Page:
Ayers v. StateAnnotate this Case
215 Ga. 325 (1959)
110 S.E.2d 669
AYERS v. THE STATE.
Supreme Court of Georgia.
Submitted July 13, 1959.
Decided September 11, 1959.
Rehearing Denied October 9, 1959.
Murphy & Murphy, Claude V. Driver, for plaintiff in error.
Harold L. Murphy, Howe & Murphy, Dan Winn, Solicitor-General, Eugene Cook, Attorney-General, Rubye G. Jackson, Deputy Assistant Attorney-General, contra.
1. The evidence in this case is substantially the same as that in Ayers v. State, 214 Ga. 156 (103 S. E. 2d 574), in which this court affirmed the overruling of the motion for new trial on the general grounds. Accordingly, the trial court did not err in overruling the defendant's motion for new trial on the general grounds in the second trial.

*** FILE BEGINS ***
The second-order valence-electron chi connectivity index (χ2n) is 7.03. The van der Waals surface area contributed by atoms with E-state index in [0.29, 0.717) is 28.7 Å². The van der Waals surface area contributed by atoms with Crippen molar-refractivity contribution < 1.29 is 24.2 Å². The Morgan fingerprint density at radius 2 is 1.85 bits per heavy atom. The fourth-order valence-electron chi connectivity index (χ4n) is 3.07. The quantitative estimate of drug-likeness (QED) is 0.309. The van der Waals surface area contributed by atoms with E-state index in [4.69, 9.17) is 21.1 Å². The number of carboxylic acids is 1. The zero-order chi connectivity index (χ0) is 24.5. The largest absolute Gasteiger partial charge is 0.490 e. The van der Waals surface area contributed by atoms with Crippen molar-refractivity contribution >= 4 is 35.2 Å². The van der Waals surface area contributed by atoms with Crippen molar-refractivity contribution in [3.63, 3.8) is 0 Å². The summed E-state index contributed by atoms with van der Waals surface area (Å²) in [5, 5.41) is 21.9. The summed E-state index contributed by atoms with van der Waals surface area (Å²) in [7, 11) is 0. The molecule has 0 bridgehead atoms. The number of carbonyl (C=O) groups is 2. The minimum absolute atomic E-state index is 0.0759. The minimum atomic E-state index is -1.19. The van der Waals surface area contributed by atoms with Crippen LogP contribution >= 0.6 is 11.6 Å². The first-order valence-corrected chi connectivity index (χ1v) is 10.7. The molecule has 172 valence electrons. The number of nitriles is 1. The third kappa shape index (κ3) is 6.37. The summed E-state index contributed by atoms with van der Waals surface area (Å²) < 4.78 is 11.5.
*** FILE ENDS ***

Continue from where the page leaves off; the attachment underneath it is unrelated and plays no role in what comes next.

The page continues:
2. In special grounds 1 and 2, the defendant assigns as error the admission in evidence of testimony as to certain statements *326 made by the deceased between the time he was shot and his death. Luther Mason testified that, at the time he got back in the car just after running away from the shooting, the deceased made the statement: "Get me to a doctor. Get me to a doctor. I am going to die." The other statement objected to ("I ain't going to make it. Let my folks know about it. Mr. Ayers shot me") was made to Sheriff L. P. Allen by the deceased in the presence of the witness Mason en route from the doctor's office in Buchanan to the hospital in Bremen. The testimony of Sheriff Allen upon which error is assigned is that, while on the way to the hospital in Bremen, the deceased, who was conscious, told the sheriff that he wanted to tell him how it happened. The sheriff told him to wait until they got him to the hospital, and the deceased said that "he might die and he would like to tell me. He said he was shot without cause, that Mr. Ayers shot him without cause when he started to get back in the truck." Mason testified that he was trying to crank his ear when he heard three rifle shots. He immediately jumped out of the ear and saw the deceased coming toward him about forty feet away. The deceased yelled that he had been shot; so Mason went to him and assisted him in getting into the automobile. Just as Mason got him in the ear, the defendant began shooting; so Mason ran in front of the automobile to use it as a shield. As he did so, Talmadge Wommack slipped under the steering wheel and started driving off. As Wommack drove around a curve, Mason managed to get into the car, at which time the deceased made the statement objected to, viz.: "Get me to a doctor. Get me to a doctor. I am going to die." This statement was admissible as part of the res gestae, since it was made a few minutes after the deceased had been shot and while the defendant was shooting at the automobile. See Thornton v. State, 107 Ga. 683, 686 (33 S. E. 673); O'Neal v. State, 172 Ga. 526 (1) (158 S. E. 51); Turner v. State, 212 Ga. 199 (91 S. E. 2d 501). The statements made to Sheriff Allen in the presence of the witness Mason were admissible as dying declarations. The ultimate determination of whether or not a statement is a dying declaration is for the jury; whereas a prima facie case is all that is necessary to carry the declaration to the jury. Findley v. State, 125 Ga. 579 (1) (54 S. E. 106). "Declarations by any person in the article of death, who is conscious *327 of his condition, as to the cause of his death and the person who killed him, shall be admissible in evidence in a prosecution for the homicide." Code § 38-307. "There being evidence that the deceased was `conscious that he was going to die,' that he said `he was killed,' the attending physician having sworn that he was in the article of death, and that he did die the next morning after having been shot, the court did not err in admitting the evidence." Swain v. State, 149 Ga. 629, 630 (4) (101 S. E. 539). See also Washington v. State, 137 Ga. 218, 222 (73 S. E. 512). Before he testified regarding the alleged dying declaration made en route to the hospital, Mason testified that he had taken the deceased to Dr. Devore's office in Buchanan, and that Dr. Devore stated that he could do nothing for him and that he should be taken to the hospital in Bremen. It was en route to Bremen that the deceased made the statement to Allen in Mason's presence. He died four days later. "The actual period of survival after making the declaration is not controlling. The necessary element is the declarant's expectation; and the subsequent duration of life, whatever it may turn out to be, has no relation to his state of mind when he made the declaration . . . The question does not depend upon the length of time between the declaration and the death of the declarant, but upon the declarant's mind at the time of the declaration, and his belief that he is in a dying state." Johnson v. State, 169 Ga. 814, 823 (152 S. E. 76). See also Miles v. State, 182 Ga. 75 (1) (185 S. E. 286), where the declarant lived thirty-three or thirty-four days after making the declaration; Emmett v. State, 195 Ga. 517 (25 S. E. 2d 9), where the declarant lived three and one-half months after making the declaration; and Davis v. State, 204 Ga. 467 (50 S. E. 2d 604), where the declarant lived more than a week after making the declaration. Here, the deceased was in the article of death at the time he made the statement, and the wording of the declaration is sufficient to show that he was conscious that he was in the article of death. "It is not necessary for the State to show affirmatively that a person who had been shot said he was in a dying condition, in order to admit proof of his declarations, if in point of fact he was in articulo mortis, and the circumstances were such that he must have known that he was in a dying condition. . ." Washington v. State, 137 Ga. 218 (1), supra. See also Campbell v. State, 11 Ga. 353 (3). There was no error in admitting the statements objected to.